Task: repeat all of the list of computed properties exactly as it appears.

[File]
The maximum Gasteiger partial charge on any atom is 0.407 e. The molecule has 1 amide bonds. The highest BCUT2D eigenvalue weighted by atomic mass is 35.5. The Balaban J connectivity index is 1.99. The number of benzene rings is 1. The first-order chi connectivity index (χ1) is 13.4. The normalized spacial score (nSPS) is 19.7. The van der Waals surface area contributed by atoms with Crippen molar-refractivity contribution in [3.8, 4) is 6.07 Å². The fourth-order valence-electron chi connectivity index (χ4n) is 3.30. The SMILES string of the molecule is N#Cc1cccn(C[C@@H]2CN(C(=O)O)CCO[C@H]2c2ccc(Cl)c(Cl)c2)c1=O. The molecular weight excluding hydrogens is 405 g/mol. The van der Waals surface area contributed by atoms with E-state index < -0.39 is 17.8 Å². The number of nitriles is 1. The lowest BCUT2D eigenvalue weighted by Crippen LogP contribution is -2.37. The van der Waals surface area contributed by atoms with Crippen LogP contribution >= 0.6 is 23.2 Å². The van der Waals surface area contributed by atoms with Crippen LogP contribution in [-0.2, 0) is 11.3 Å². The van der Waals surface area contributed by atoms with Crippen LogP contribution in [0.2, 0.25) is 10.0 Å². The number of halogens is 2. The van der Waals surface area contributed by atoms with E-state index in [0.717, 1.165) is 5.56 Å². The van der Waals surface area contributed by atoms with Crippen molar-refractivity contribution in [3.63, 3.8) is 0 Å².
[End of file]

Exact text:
The maximum Gasteiger partial charge on any atom is 0.407 e. The molecule has 1 amide bonds. The highest BCUT2D eigenvalue weighted by atomic mass is 35.5. The Balaban J connectivity index is 1.99. The number of benzene rings is 1. The first-order chi connectivity index (χ1) is 13.4. The normalized spacial score (nSPS) is 19.7. The van der Waals surface area contributed by atoms with Crippen molar-refractivity contribution in [3.8, 4) is 6.07 Å². The fourth-order valence-electron chi connectivity index (χ4n) is 3.30. The SMILES string of the molecule is N#Cc1cccn(C[C@@H]2CN(C(=O)O)CCO[C@H]2c2ccc(Cl)c(Cl)c2)c1=O. The molecular weight excluding hydrogens is 405 g/mol. The van der Waals surface area contributed by atoms with E-state index < -0.39 is 17.8 Å². The number of nitriles is 1. The lowest BCUT2D eigenvalue weighted by Crippen LogP contribution is -2.37. The van der Waals surface area contributed by atoms with Crippen LogP contribution >= 0.6 is 23.2 Å². The van der Waals surface area contributed by atoms with Crippen LogP contribution in [-0.2, 0) is 11.3 Å². The van der Waals surface area contributed by atoms with Crippen LogP contribution in [0.2, 0.25) is 10.0 Å². The number of halogens is 2. The van der Waals surface area contributed by atoms with E-state index in [0.717, 1.165) is 5.56 Å². The van der Waals surface area contributed by atoms with Crippen molar-refractivity contribution in [3.63, 3.8) is 0 Å².